Put lights and decorations outside your house?
Buy Christmas cards to send to friends?
Visit nativity scenes displayed in your town?

You would be breaking the law if you did those things in some Muslim countries.

Schools in Saudi Arabia are not allowed to make Christmas a school vacation day.
The Sultan of Brunei banned all public observances of Christmas.
It is illegal to sell Christmas cards in Maldives outside of areas where tourists visit.
A Muslim leader in Saudi Arabia even ruled that building a snowman is against Muslim rules. “It is not permitted to make a statue out of snow, even by way of play and fun,” he said.

Some people in strict Muslim countries celebrate Christmas secretly and post photos of their secret celebrations on social media. But they are careful not to include any photos that would allow government officials to find them.

This Christmas season, thank God for your freedom to honor His Son. Pray for those who don’t enjoy the same freedom.

Mary and Jabril

Mary, an American Christian girl, met Jabril at the college she attended in the United States. Jabril came from an Arab country. He spoke English well, and he followed the same customs and wore the same kind of clothes as the American college students.

Mary once saw a photo of Jabril that was taken in his home country. In the photo he wore a long white robe. Mary thought he looked very handsome, and he also seemed polite and kind.

Mary and Jabril began seeing more of each other, and Jabril asked Mary to marry him. He told her that she could continue to practice her Christian faith after they married, even though he was a Muslim. Mary said yes to his proposal.

A Sad Surprise
Mary moved with Jabril to his Arab homeland after their wedding. As soon as they arrived, Jabril changed. He began wearing traditional clothing, and he made Mary wear a long robe. Mary had no freedom. She had to hide her Bible under her pillow and read it when no one was around.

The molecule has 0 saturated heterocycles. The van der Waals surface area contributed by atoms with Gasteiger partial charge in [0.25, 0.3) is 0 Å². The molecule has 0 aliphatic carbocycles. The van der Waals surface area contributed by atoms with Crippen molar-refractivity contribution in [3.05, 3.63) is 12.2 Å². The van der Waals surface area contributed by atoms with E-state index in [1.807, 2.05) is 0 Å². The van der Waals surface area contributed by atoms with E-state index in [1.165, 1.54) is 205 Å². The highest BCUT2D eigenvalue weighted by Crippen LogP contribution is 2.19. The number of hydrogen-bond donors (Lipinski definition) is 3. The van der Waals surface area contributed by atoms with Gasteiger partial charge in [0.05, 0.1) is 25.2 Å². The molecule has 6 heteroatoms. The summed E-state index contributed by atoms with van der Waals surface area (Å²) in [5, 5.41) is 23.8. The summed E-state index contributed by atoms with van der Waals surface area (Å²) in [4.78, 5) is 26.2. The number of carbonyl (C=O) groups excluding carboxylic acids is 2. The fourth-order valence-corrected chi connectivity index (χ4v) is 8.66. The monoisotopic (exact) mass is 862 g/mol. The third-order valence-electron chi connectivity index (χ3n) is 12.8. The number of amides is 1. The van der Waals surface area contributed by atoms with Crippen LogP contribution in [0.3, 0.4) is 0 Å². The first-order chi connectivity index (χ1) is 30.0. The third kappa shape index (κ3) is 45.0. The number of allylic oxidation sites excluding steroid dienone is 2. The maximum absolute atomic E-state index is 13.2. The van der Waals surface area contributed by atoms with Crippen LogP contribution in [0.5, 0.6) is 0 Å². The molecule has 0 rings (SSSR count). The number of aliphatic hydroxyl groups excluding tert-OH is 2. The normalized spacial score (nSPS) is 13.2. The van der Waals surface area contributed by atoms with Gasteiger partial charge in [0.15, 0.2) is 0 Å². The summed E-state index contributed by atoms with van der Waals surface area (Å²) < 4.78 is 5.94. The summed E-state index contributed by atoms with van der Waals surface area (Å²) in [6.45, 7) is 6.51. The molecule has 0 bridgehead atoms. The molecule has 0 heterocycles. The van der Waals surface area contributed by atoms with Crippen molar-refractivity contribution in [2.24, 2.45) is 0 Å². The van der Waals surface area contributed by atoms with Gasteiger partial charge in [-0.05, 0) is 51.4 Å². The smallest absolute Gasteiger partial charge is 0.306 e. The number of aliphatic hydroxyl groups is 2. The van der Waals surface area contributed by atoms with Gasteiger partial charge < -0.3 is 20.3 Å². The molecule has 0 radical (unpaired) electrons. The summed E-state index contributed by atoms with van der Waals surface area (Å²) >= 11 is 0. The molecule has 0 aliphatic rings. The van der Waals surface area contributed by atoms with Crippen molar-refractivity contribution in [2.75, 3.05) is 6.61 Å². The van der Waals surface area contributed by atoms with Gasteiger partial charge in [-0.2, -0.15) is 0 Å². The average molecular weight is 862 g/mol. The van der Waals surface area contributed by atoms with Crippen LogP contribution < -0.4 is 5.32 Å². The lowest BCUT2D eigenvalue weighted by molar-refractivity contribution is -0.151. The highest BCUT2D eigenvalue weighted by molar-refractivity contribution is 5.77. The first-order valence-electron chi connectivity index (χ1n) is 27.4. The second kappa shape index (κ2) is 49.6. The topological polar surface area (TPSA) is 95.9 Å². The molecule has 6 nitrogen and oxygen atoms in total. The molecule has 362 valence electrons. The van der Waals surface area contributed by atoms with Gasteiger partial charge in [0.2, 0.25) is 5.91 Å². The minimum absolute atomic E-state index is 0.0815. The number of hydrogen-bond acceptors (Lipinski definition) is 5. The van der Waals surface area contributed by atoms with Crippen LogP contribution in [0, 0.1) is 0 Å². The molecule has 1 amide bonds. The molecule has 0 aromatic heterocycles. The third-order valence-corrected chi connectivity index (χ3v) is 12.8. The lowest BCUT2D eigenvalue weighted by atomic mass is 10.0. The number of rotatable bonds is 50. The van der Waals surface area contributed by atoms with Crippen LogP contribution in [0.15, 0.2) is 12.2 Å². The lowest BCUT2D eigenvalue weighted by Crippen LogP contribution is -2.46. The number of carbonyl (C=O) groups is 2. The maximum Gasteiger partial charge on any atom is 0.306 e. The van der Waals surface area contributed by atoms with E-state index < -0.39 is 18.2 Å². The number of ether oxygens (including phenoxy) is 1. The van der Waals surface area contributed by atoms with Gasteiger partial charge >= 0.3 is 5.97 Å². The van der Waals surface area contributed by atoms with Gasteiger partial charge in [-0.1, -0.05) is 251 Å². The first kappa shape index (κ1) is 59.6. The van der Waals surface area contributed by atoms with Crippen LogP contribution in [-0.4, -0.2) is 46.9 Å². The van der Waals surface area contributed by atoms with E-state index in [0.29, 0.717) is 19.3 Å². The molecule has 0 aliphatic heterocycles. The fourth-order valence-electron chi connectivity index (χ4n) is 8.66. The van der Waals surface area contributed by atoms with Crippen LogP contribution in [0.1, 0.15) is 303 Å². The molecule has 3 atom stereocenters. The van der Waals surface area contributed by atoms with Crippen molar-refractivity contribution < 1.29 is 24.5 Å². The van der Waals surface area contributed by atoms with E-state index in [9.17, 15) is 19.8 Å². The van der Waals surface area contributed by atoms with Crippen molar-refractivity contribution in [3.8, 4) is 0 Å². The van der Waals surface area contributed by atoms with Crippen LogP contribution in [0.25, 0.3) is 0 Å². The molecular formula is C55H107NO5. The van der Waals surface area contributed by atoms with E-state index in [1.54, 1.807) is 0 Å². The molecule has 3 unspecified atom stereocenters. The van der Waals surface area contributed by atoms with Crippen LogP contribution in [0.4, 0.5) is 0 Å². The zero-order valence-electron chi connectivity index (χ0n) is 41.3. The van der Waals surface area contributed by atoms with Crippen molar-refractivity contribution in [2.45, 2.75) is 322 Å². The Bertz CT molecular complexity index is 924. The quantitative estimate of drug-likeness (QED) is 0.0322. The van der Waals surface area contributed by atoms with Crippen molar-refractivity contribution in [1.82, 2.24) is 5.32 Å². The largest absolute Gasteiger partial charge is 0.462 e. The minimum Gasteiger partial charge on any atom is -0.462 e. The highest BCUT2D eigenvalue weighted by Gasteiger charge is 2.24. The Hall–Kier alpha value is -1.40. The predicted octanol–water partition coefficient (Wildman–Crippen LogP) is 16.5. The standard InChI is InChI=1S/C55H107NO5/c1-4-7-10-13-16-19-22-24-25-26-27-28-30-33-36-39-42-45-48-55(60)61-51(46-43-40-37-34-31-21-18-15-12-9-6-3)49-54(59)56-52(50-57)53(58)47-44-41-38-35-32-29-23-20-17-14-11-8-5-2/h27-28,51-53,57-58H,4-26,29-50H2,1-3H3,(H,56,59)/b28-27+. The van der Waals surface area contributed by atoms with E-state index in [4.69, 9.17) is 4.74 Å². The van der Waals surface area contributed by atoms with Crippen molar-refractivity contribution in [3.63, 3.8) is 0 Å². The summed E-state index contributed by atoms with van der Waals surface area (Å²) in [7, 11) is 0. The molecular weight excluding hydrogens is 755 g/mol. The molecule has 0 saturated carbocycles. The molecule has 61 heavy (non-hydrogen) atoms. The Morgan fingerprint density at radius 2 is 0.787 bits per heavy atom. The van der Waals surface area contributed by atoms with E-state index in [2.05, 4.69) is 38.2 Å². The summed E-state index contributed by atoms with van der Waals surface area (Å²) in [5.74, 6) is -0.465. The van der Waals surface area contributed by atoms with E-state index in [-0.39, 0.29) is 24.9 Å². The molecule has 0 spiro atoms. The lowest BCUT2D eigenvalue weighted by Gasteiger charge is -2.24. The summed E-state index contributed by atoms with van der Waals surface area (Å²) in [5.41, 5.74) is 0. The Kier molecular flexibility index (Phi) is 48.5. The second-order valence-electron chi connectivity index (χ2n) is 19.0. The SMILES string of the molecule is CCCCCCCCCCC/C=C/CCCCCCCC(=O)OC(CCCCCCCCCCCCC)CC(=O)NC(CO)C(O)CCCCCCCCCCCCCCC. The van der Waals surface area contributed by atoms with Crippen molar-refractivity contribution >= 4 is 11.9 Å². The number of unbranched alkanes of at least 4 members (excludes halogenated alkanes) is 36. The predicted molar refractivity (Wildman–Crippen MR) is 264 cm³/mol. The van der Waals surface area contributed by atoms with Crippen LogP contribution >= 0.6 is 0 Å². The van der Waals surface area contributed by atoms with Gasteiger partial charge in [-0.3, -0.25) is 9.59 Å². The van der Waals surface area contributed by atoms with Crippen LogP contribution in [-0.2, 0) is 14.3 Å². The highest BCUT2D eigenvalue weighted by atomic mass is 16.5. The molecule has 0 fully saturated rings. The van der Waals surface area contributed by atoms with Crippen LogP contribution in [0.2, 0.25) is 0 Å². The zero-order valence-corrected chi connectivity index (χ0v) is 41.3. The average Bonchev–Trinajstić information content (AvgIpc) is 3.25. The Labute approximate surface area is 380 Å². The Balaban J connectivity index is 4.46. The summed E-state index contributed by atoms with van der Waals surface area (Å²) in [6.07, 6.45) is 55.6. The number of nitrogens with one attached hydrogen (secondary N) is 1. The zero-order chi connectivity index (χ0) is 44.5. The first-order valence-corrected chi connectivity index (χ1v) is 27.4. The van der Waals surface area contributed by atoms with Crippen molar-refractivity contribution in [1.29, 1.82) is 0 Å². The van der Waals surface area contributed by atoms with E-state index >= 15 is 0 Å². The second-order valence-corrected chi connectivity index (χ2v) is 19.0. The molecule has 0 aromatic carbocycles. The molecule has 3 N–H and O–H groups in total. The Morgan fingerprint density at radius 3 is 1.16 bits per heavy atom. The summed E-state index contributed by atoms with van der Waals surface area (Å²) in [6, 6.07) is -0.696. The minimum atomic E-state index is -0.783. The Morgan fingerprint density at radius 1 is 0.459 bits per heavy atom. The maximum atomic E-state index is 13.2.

After Mary and Jabril had children, Jabril told their oldest daughter to spy on Mary. She even had to tell her father when Mary talked on the phone and who she talked to. Mary felt trapped in a sad situation.

Saudi Arabian Rules and Honor
In Saudi Arabia and other Arab countries, a person is not as important as his family or group. It is most important not to bring dishonor on one’s family. A person brings dishonor on his or her family by breaking the rules of Saudi society.

Jabril did not follow strict Muslim rules outside of his country, so Mary thought it was “safe” to marry him. Saudi and other Arab students who attend school in another country often aren’t as careful about following the rules because there is less chance of bringing dishonor on their families. When they return home, they go back to following the rules.

Thousands of Saudi students come to the United States for college. Many do things they would never do in Saudi Arabia because it would break the rules in their country.

The true story above comes from the revised Bold Believers in Saudi Arabia country book, available in the free Downloads section.

Jubniyah and Masoub


A revised version of Bold Believers in Saudi Arabia is now available in the free Downloads section. The book tells stories of Christians in the region where Islam started. (Islam is the religion of Muslims.) Bold Believers in Saudi Arabia also features facts about Saudi Arabian culture, history, and geography, as well as activities and recipes.

Two of the recipes are below.

With a fork, stir together 2 cups of all-purpose flour and one 8-ounce package of cream cheese, softened at room temperature.  Dissolve one 2.5-ounce packet of yeast in ¾ cup of water. Add the dissolved yeast to the flour mixture and mix well. If the dough is too stiff, gradually add more water and mix with a fork until the dough is the consistency of pizza crust dough.

Let the mixture rise for an hour or until the dough has doubled in size. Roll out the dough until it is about ¼ inch thick. Cut into 1-inch squares.

Fry the squares in about ½ inch of oil until they are light brown, turning over only once. Remove from the pan and drain on paper towels. Cool and dip in cinnamon sugar, powdered sugar, honey, syrup, or another favorite topping.

Peel 3 or 4 ripe bananas, and mash them with a fork. Add 1 to 3 teaspoons cinnamon, and, if desired, 1 teaspoon of lemon juice.

Crumble 3 or 4 slices of dry bread into tiny pieces. (You can also use pita bread or flatbread.) You should have about the same amount of bread crumbs as you do bananas. Stir the mixture well by hand.

Serve in individual portions. Top with raisins, nuts, honey, fruit, or other favorite toppings.